After heartening progress on Reducing Emissions from Deforestation and Forest Degradation (REDD) in Copenhagen, the issue is not getting the attention it deserves in this round of talks, says Ytha Kempkes, lobbyist with IUCN Netherlands.
REDD is very important to decrease the total amount of carbon emissions, as almost 20% of total worldwide carbon emissions is caused by deforestation and forest degradation - more than the transport sector.
But REDD is definitely one of the issues not getting much attention here in Bonn.
Does that mean the negotiation text on REDD is ready to be agreed upon? No, that would be too good to be true. Some of the outstanding issues are cross cutting like finance and the modalities for MRV (measuring, reporting and verifying), or are complex and difficult to agree upon like how to set the reference levels of deforestation.
A market-based mechanism to finance REDD+ is by now being endorsed by a majority of Parties stressing that it should be linked to the phased approach and therefore only come in once REDD+ is fully implemented and result-based. Different Parties even stressed the need to guarantee that it will be market-based to secure and stimulate investments.
I have heard quite some positive words about the REDD+ partnership (an initiative from France and Norway) even though some do also mention the fear of leaving countries out. At the same time it is clear that the current financial resources earmarked for REDD+ are not sufficient and are not always really “new and additional”…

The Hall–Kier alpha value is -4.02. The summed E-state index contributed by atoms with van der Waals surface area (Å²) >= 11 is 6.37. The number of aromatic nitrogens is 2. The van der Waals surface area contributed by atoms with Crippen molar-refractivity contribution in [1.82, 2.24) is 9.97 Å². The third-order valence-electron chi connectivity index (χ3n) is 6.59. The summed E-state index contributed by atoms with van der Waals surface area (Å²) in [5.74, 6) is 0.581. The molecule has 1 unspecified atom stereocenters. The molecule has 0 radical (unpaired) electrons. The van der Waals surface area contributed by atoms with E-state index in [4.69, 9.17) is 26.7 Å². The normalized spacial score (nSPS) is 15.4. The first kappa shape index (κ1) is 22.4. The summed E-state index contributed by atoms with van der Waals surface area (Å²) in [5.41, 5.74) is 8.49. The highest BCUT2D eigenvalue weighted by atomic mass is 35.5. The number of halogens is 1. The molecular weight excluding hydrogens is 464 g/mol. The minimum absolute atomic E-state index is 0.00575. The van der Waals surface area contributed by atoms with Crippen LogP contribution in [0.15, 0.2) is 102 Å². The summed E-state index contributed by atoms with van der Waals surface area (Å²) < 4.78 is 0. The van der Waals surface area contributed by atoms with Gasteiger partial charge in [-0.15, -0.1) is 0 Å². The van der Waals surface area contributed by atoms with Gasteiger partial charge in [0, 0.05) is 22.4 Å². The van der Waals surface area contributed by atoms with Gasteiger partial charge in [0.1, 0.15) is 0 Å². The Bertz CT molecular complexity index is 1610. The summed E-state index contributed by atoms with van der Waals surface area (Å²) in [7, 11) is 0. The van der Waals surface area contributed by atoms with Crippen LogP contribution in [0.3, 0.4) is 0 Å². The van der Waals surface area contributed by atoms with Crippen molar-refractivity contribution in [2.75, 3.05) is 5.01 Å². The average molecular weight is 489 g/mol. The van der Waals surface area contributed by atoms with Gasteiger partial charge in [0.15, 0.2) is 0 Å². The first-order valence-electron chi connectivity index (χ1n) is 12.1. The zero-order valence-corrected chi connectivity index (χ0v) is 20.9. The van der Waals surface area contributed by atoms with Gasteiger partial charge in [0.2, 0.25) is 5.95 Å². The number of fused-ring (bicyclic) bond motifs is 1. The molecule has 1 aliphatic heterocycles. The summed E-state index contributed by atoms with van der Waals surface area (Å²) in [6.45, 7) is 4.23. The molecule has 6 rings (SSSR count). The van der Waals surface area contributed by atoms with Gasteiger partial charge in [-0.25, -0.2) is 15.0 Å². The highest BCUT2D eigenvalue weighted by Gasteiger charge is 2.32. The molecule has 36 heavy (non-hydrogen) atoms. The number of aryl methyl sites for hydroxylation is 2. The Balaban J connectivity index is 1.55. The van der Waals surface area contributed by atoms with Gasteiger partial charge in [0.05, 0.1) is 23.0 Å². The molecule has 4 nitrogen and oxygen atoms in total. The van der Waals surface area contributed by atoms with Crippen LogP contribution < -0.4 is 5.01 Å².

Concerns about the implementation of the safeguards like respecting the rights of indigenous people and consistency with the conservation of natural forests and biological diversity are still very alive. I can’t imagine that the final negotiation text will be able to take these concerns away as unfortunately even the best wording can’t guarantee what will happen ‘on the ground’.
Positive news of these two weeks is that the Intergovernmental Panel on Climate Change (IPCC) will explore further guidance for monitoring greenhouse gas emissions from wetlands. This is an important step in the conservation and restoration efforts of wetlands.
Estimates show that globally carbon emissions from drained peatsoils in wetlands amount to 6% of all carbon emissions. Many of these emissions could be reduced by rewetting. However because these emissions are currently ignored as they do not need to be accounted for, there are no incentives - at this stage - for countries to save or restore these carbon rich areas.
Resuming these past days… The progress already made on REDD has been put on hold to give the other negotiation issues the time to catch up. There is however a lot that still needs to be done before Cancun and a real sense of urgency among the delegates would therefore be most welcome! What is needed for that to happen?